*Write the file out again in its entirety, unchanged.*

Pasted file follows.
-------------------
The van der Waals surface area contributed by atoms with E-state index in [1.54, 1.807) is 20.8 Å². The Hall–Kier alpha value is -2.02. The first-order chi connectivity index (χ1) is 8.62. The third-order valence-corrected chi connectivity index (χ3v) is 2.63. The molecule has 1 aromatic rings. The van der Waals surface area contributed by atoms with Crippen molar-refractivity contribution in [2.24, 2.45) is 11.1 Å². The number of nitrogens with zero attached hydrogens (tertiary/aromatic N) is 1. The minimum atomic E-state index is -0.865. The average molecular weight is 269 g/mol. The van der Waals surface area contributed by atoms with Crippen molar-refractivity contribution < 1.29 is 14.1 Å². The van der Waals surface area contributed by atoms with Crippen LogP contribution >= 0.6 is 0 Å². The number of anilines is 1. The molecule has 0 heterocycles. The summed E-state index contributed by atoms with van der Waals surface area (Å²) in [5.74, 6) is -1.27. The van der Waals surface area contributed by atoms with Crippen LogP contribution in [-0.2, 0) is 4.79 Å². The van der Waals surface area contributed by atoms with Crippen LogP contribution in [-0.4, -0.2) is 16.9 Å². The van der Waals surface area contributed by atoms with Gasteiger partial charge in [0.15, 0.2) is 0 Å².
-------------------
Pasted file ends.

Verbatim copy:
The van der Waals surface area contributed by atoms with E-state index in [1.54, 1.807) is 20.8 Å². The Hall–Kier alpha value is -2.02. The first-order chi connectivity index (χ1) is 8.62. The third-order valence-corrected chi connectivity index (χ3v) is 2.63. The molecule has 1 aromatic rings. The van der Waals surface area contributed by atoms with Crippen molar-refractivity contribution in [2.24, 2.45) is 11.1 Å². The number of nitrogens with zero attached hydrogens (tertiary/aromatic N) is 1. The minimum atomic E-state index is -0.865. The average molecular weight is 269 g/mol. The van der Waals surface area contributed by atoms with Crippen molar-refractivity contribution < 1.29 is 14.1 Å². The van der Waals surface area contributed by atoms with Crippen LogP contribution >= 0.6 is 0 Å². The number of anilines is 1. The molecule has 0 heterocycles. The summed E-state index contributed by atoms with van der Waals surface area (Å²) in [5.74, 6) is -1.27. The van der Waals surface area contributed by atoms with Crippen LogP contribution in [-0.2, 0) is 4.79 Å². The van der Waals surface area contributed by atoms with Crippen LogP contribution in [-0.4, -0.2) is 16.9 Å². The van der Waals surface area contributed by atoms with Gasteiger partial charge in [0.15, 0.2) is 0 Å².